1. re: eatzalot

                              Thanks for the reassurance, eatzalot. I'll give Shana another try and report back.

                        3. Su Dam in Los Altos may have the nicest decor of any of the local Korean places. It's a pleasant location for having their organic tofu and no-MSG cuisine.

                          Tamarine is delicious upscale Vietnamese in Palo Alto but I don't know if it's in your price range.

                          Sumika in Los Altos indeed has fine food but I think it's more downscale / crowded than what you're looking for.

                          Too bad Indian isn't an option as that opens up more possibilities such as Amber India and Sakoon. Arka is extremely loud so that wouldn't work.

                          Michael

                          3 Replies
                          1. re: mdg

                            "Su Dam in Los Altos ... for ... organic tofu and no-MSG cuisine."

                            I think it's wretched if cooks substitute MSG for real flavor ingredients, and I'd like to know about any who do.

                            Just as a technical note, there is no such thing as true no-MSG cuisine, in the sense that you get the same set of ions in your food intake (sodium, l-glutamate) from many other sources, some of which have even more sodium and naturally occurring glutamate than any cooks add in the form of commercial MSG powder. (That people don't claim particular "MSG sensitivity" upon eating peas or cheese or soy sauce, for example, may be related to the absence of any such sensitivity surfacing at all in clinical blind tests.)

                            But if some restaurants are known actually, like from witnessing or their own admission rather than just suspected, for adding MSG powder, I wish people would point it out on this board. There is enough of a stigma to MSG powder today that I understand it's used much less than in decades past.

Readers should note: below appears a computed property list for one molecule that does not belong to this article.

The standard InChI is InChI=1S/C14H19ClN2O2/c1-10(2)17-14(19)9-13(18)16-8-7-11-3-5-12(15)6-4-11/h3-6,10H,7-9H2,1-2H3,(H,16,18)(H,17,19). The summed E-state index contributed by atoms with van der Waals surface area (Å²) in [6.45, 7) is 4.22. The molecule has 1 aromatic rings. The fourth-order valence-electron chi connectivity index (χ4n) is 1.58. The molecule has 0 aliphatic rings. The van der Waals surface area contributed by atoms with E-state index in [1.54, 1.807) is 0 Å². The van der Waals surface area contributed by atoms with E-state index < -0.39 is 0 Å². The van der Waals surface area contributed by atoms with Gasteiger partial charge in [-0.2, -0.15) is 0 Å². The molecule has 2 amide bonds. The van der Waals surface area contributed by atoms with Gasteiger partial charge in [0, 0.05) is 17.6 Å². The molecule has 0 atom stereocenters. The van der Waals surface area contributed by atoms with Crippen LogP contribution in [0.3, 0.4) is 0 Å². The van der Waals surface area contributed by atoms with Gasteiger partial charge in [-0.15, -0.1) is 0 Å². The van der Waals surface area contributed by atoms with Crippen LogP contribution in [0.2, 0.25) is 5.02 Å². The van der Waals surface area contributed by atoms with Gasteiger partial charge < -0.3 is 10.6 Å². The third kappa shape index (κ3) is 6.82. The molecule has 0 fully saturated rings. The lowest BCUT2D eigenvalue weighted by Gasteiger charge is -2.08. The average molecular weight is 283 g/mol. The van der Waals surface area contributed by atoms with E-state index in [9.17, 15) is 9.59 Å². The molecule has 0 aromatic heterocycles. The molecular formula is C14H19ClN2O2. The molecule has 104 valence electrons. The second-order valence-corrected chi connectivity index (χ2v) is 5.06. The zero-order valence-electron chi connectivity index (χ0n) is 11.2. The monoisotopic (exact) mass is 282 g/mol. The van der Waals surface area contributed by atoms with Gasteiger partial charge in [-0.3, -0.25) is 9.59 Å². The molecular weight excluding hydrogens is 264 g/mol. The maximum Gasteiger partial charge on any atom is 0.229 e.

1. re: eatzalot

                              How would you feel about all the condiments/sauces that are now part of a lot of Asian cooking that feature MSG additives?

                              1. re: goldangl95

                                Very good question, goldangl.

                                1. I'd feel it belonged in a CH "cooking" forum, where I could comment in more depth after 30 years avid Asian cooking and a refrigerator full of such products. I'd see you there and raise you: that situation isn't peculiarly Asian. Isolated flavor enhancers (glutamates, guanylates, inosine derivatives) have been the soul of the US convenience-food industry for 50 years.

                                2. Condiments raise the same popular confusion as restaurant cooking, for the same reason: Many of them don't "need" explicit MSG or related products added, because they make their own (as in miso, soysauce, fermented bean pastes, fish extracts; in Western cultures, yeast extracts, Vegemite, Worcestershire sauce). Commercial MSG itself comes from vegetable proteins by fermentation. Commercial flavor enhancers all also occur naturally in foods, and help them taste good. The body does not "know" if sodium and l-glutamate ions it got came from commercial MSG or Parmesan cheese.